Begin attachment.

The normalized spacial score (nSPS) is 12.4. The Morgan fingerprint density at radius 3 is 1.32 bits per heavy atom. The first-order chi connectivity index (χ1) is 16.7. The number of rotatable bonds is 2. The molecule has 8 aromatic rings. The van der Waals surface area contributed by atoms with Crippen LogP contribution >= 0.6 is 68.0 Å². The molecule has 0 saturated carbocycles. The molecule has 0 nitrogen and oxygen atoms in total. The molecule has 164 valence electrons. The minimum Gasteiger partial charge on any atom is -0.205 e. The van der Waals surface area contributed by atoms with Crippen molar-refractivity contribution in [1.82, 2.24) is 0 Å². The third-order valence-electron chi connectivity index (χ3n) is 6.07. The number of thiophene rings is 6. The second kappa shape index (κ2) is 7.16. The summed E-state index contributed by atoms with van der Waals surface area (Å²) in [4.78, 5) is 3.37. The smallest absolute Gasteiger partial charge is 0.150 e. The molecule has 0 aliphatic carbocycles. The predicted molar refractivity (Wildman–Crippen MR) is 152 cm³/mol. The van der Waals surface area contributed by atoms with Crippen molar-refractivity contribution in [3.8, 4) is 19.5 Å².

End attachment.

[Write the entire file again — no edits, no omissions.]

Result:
The normalized spacial score (nSPS) is 12.4. The Morgan fingerprint density at radius 3 is 1.32 bits per heavy atom. The first-order chi connectivity index (χ1) is 16.7. The number of rotatable bonds is 2. The molecule has 8 aromatic rings. The van der Waals surface area contributed by atoms with Crippen LogP contribution >= 0.6 is 68.0 Å². The molecule has 0 saturated carbocycles. The molecule has 0 nitrogen and oxygen atoms in total. The molecule has 164 valence electrons. The minimum Gasteiger partial charge on any atom is -0.205 e. The van der Waals surface area contributed by atoms with Crippen molar-refractivity contribution in [1.82, 2.24) is 0 Å². The third-order valence-electron chi connectivity index (χ3n) is 6.07. The number of thiophene rings is 6. The second kappa shape index (κ2) is 7.16. The summed E-state index contributed by atoms with van der Waals surface area (Å²) in [4.78, 5) is 3.37. The smallest absolute Gasteiger partial charge is 0.150 e. The molecule has 0 aliphatic carbocycles. The predicted molar refractivity (Wildman–Crippen MR) is 152 cm³/mol. The van der Waals surface area contributed by atoms with Crippen molar-refractivity contribution in [3.8, 4) is 19.5 Å².